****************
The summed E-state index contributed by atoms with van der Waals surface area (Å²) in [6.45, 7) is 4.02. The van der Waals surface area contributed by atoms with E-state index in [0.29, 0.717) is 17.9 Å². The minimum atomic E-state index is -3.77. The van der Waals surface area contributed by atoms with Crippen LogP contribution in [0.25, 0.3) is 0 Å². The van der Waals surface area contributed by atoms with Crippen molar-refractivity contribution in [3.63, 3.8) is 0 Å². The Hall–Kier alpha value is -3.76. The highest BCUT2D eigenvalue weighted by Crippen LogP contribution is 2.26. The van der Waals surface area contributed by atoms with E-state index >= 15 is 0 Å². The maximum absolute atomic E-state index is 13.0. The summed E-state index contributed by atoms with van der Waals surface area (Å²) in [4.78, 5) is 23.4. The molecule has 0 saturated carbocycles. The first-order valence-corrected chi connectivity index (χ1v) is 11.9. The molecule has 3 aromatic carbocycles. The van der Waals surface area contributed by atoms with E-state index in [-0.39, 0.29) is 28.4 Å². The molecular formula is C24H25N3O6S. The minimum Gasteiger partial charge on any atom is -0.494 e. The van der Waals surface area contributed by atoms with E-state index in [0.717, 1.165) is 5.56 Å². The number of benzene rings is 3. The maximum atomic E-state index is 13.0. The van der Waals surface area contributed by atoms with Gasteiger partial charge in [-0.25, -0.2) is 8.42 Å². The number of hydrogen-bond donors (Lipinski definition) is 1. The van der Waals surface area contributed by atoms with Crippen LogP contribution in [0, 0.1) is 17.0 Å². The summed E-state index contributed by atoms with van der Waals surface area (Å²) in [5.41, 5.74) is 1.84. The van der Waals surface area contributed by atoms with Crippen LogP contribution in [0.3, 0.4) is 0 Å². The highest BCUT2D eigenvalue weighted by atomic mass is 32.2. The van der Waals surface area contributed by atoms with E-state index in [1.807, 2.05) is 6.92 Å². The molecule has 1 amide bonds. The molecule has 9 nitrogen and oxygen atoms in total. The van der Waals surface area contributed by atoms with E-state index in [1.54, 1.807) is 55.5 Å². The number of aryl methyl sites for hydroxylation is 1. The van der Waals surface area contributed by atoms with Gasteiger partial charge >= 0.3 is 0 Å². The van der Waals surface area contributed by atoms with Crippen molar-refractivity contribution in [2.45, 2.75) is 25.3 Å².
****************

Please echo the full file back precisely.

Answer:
The summed E-state index contributed by atoms with van der Waals surface area (Å²) in [6.45, 7) is 4.02. The van der Waals surface area contributed by atoms with E-state index in [0.29, 0.717) is 17.9 Å². The minimum atomic E-state index is -3.77. The van der Waals surface area contributed by atoms with Crippen LogP contribution in [0.25, 0.3) is 0 Å². The van der Waals surface area contributed by atoms with Crippen molar-refractivity contribution in [3.63, 3.8) is 0 Å². The Hall–Kier alpha value is -3.76. The highest BCUT2D eigenvalue weighted by Crippen LogP contribution is 2.26. The van der Waals surface area contributed by atoms with E-state index >= 15 is 0 Å². The maximum absolute atomic E-state index is 13.0. The summed E-state index contributed by atoms with van der Waals surface area (Å²) in [4.78, 5) is 23.4. The molecule has 0 saturated carbocycles. The first-order valence-corrected chi connectivity index (χ1v) is 11.9. The molecule has 3 aromatic carbocycles. The van der Waals surface area contributed by atoms with E-state index in [-0.39, 0.29) is 28.4 Å². The molecular formula is C24H25N3O6S. The minimum Gasteiger partial charge on any atom is -0.494 e. The van der Waals surface area contributed by atoms with E-state index in [0.717, 1.165) is 5.56 Å². The number of benzene rings is 3. The maximum atomic E-state index is 13.0. The van der Waals surface area contributed by atoms with Gasteiger partial charge in [-0.25, -0.2) is 8.42 Å². The number of hydrogen-bond donors (Lipinski definition) is 1. The van der Waals surface area contributed by atoms with Crippen LogP contribution in [0, 0.1) is 17.0 Å². The summed E-state index contributed by atoms with van der Waals surface area (Å²) in [5.41, 5.74) is 1.84. The van der Waals surface area contributed by atoms with Crippen LogP contribution in [0.3, 0.4) is 0 Å². The highest BCUT2D eigenvalue weighted by atomic mass is 32.2. The van der Waals surface area contributed by atoms with E-state index in [1.807, 2.05) is 6.92 Å². The molecule has 1 amide bonds. The molecule has 9 nitrogen and oxygen atoms in total. The van der Waals surface area contributed by atoms with E-state index in [1.54, 1.807) is 55.5 Å². The number of aryl methyl sites for hydroxylation is 1. The van der Waals surface area contributed by atoms with Gasteiger partial charge >= 0.3 is 0 Å². The van der Waals surface area contributed by atoms with Crippen molar-refractivity contribution in [2.45, 2.75) is 25.3 Å².